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Speech is our most important signal. Everything important in life is communicated with speech. Any time we want to interact with someone, the preferred method is speech. That is how humans are built (with the exception of some disabilities and such).

Consequently, any technology that we can develop to support speech communication or which takes advantage of our speaking abilities, can be very useful. For example, improving telecommunication technologies is important because that helps us connect with remote persons. Similarly, developing improved user interfaces to better support voice input, allows more intuitive interaction with devices. That is convenient for the average people, but can be life changing for children, the elderly and people with disabilities who have limited ability to interact with visual and tactile interfaces.

Speech signals are acoustic pressure waves, which vary a lot over time, yet it would be convenient to analyse the spectrum of signals, because we have an intuitive interpretation for spectral characteristics. For example, everyone knows the difference between high and low pitch, as well as between a dark and bright sound. Such features can be easily visualized with a spectrogram, where the spectral content (i.e. frequency content) is analyzed in short segments and illustrated with a heat-map.

For automated analysis of speech, the spectrogram is then also a good starting point. However, to reduce the dimensionality, we can apply perceptual compression to the mel-frequency scale, and we can apply decorrelation with the discrete cosine transform (DCT) to make the data better digestible for machine learning. This is known as the mel-frequency cepstral coefficient (MFCC) representation and it is the most commonly used feature in speech and audio recognition and classification tasks.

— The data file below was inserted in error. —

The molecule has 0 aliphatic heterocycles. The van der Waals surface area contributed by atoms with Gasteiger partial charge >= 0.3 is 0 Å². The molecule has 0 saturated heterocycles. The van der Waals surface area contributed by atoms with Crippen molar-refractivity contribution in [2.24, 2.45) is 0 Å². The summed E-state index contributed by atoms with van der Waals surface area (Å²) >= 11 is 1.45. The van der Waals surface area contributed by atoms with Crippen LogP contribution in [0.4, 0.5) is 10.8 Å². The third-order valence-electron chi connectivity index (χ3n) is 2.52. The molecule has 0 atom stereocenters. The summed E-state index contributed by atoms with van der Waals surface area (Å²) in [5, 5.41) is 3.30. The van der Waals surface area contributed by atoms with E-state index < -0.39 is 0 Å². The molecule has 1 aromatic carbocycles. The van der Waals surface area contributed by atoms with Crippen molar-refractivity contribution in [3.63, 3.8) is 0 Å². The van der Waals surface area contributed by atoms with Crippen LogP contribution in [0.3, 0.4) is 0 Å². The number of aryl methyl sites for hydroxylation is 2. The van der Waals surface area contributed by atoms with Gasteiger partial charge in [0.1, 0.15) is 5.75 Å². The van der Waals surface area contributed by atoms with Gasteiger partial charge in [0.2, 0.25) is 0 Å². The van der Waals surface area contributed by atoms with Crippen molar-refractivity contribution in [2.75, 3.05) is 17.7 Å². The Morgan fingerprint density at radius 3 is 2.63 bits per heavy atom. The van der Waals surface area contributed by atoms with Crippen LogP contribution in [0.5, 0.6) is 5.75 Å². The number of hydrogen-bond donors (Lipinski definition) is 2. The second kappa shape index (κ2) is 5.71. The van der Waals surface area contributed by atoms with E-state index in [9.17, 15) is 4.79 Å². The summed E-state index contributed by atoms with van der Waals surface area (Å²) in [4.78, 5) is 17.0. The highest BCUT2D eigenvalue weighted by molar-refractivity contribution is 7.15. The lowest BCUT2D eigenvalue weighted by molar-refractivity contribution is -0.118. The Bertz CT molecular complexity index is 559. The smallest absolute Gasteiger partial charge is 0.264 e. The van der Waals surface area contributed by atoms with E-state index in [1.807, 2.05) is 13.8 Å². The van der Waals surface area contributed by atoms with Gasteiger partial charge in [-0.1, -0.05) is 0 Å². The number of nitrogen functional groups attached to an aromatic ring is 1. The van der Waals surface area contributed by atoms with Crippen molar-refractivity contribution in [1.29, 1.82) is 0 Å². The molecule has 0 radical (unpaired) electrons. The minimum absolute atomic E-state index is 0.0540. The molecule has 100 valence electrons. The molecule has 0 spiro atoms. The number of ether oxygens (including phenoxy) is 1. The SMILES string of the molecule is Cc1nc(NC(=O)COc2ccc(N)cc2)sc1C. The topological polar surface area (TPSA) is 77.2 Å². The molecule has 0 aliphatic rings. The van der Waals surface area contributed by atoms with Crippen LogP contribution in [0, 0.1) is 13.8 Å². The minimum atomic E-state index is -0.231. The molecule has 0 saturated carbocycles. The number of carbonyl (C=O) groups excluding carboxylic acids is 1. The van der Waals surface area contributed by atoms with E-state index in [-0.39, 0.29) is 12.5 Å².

Application of machine learning on speech data is then straightforward. For example, a frequently appearing task is voice activity detection (VAD), where the objective is to determine whether an acoustic signal contains speech or not. We can then train a simple machine learning algorithm with MFCCs as input and the desired label (speech or non-speech) as the output. When a VAD is implemented in an efficient way, it can be very useful in reducing overall resource-consumption of a system. For example, we can let the VAD run all the time and when it detects speech, only then would we trigger a computationally expensive speech recognition engine.

Overall, speech processing is an exciting field of engineering, where signal processing and machine learning methods to solve practical, important and meaningful problems.